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What is the Best Time of Day to Exercise?

We all want to maximize the benefits of our fitness efforts. When it comes to the daily timing of our workouts, you may find that research on hormone levels, lung function, body rhythms, and temperature says to exercise around 6 pm.

However, various surveys you will find on exercise habits say something different.  Mostly, the consensus is to exercise in the morning before other commitments begin to distract us.

So - let's explore the positives and negatives of the different times of day we could choose to exercise.


Did you know: the majority of people who exercise consistently do so early in the day...

The Positives:

• It is easier to "make time" for exercise by getting up earlier.

• Your body eventually adjusts to your regular exercise time, so if you are training for a morning sports event, it makes sense to train in the morning.

• It is easier to form the exercise habit through morning exercise.

• If you exercise outside, air pollution is, in fact, lowest in the morning.

• Cooler temperatures (in summer especially).

• There are fewer distractions and schedule conflicts.

• Exercising early raises your heart rate and metabolism to eventually burn more calories earlier in the day.

• Provides a feeling of physical energy for hours into the day.

• Improves your mental awareness for hours.

• Gives a great sense of accomplishment. You've already completed a workout before breakfast, while the rest of the world snoozes.

The Negatives:

• Body temperature is at its lowest very early in the morning - probably a couple hours before you generally wake up. This means morning is a time of naturally lower blood flow and energy.

• Cold, stiff muscles may be more prone to injury. You will need to warm up appropriately before doing a higher intensity workout, and follow with gentle stretching.

• Because body temperature and hormones are higher in late afternoon, you may get the same (or even better) calorie-burning effects later in the day.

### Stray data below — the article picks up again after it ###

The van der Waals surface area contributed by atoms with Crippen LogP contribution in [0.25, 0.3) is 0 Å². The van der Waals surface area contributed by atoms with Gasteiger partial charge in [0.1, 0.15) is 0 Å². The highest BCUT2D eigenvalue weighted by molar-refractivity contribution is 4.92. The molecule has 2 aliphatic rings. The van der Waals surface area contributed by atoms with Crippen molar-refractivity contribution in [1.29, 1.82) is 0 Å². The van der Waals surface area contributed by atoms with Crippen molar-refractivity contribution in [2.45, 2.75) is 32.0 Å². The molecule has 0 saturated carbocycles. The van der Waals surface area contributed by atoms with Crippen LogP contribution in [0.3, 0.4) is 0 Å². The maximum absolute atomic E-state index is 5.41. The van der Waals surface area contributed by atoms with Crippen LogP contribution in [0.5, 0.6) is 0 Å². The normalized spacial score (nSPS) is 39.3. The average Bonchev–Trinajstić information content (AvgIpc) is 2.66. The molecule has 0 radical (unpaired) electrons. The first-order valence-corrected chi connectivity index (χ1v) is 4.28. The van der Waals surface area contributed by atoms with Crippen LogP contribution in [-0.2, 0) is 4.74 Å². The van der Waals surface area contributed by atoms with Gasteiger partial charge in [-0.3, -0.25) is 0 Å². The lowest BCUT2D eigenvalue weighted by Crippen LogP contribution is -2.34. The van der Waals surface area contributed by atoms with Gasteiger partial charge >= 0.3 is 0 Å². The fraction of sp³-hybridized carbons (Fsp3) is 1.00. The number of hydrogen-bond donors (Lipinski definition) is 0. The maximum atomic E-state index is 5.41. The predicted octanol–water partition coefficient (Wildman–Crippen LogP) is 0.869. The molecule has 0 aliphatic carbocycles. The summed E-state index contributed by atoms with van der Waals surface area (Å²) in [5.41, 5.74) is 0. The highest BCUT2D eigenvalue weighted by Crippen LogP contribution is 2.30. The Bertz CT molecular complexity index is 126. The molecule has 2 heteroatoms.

Midday or Lunch Time

The Positives:

• You can make a healthy habit to walk and exercise at lunch and break time.

• You can have access to an exercise partner at work or in your neighborhood.

• Can help regulate the amount of food you feel like eating for lunch, and help you avoid break-time snacking.

• Your body temperature and hormone levels are higher than early in the morning.

• Improves blood flow to the brain so you are more mentally acute in the afternoon.

• It is a well-timed stress relief from work or home stresses.

The Negatives:

• Did you know - lung function is worst at noon? For an easy workout, you may not recognize the difference. However, when performing a vigorous workout, you may actually feel the 15% difference.

• While any amount is better than none, time constraints may not allow you to get in a full workout.

• Inevitable daily commitments and distractions make detour you from exercising at the appointed times.



Research shows that afternoon (3 pm - 7 pm) is the best time to exercise for both endurance and muscle-building.

The Positives:

• For the majority of people, body temperature and hormone levels peak at 6 p.m. Exercising 3 hours before or after the peak will give your your best workout considering both endurance and building muscle.

• Research shows lung function is best at 4 pm - 5 pm.

• Muscles are nice and warm and more flexible than other times of day.

• Your perceived exertion is lowest than any other time. Therefore, you may be able to work out harder or faster in the afternoon.

• Effective stress relief after a day at work, or home stress.

• This can help regulate the amount of food you feel like eating for dinner. YEAH!

The Negatives:

• Distractions and other commitments could keep you from exercising at these times.



The Positives:

• Muscles are still warm and flexible.

• Perceived exertion is low. You may be able to work out harder than you would earlier in the day.

• This time can help regulate the amount of food you feel like eating for a later dinner.

• Stress relief after a long day.

The Negatives:

• Distractions and home life may keep you from exercising at this time.

• At darker times of the year, you will need to wear reflective gear outside.

• You will need to allow one to three hours to wind down after exercising to be able to fall asleep. If you discover sleeping problems, schedule your workout earlier.


The Bottom Line: Exercising can only do you good if you actually do it! You can take the above information into deep consideration, and use it to your advantage. However, the best time to exercise is the time that will fit best into your schedule so you can do it consistently. Experts agree -- it is not the time of day that matters as much as finding the time you can set aside consistently for your workouts.


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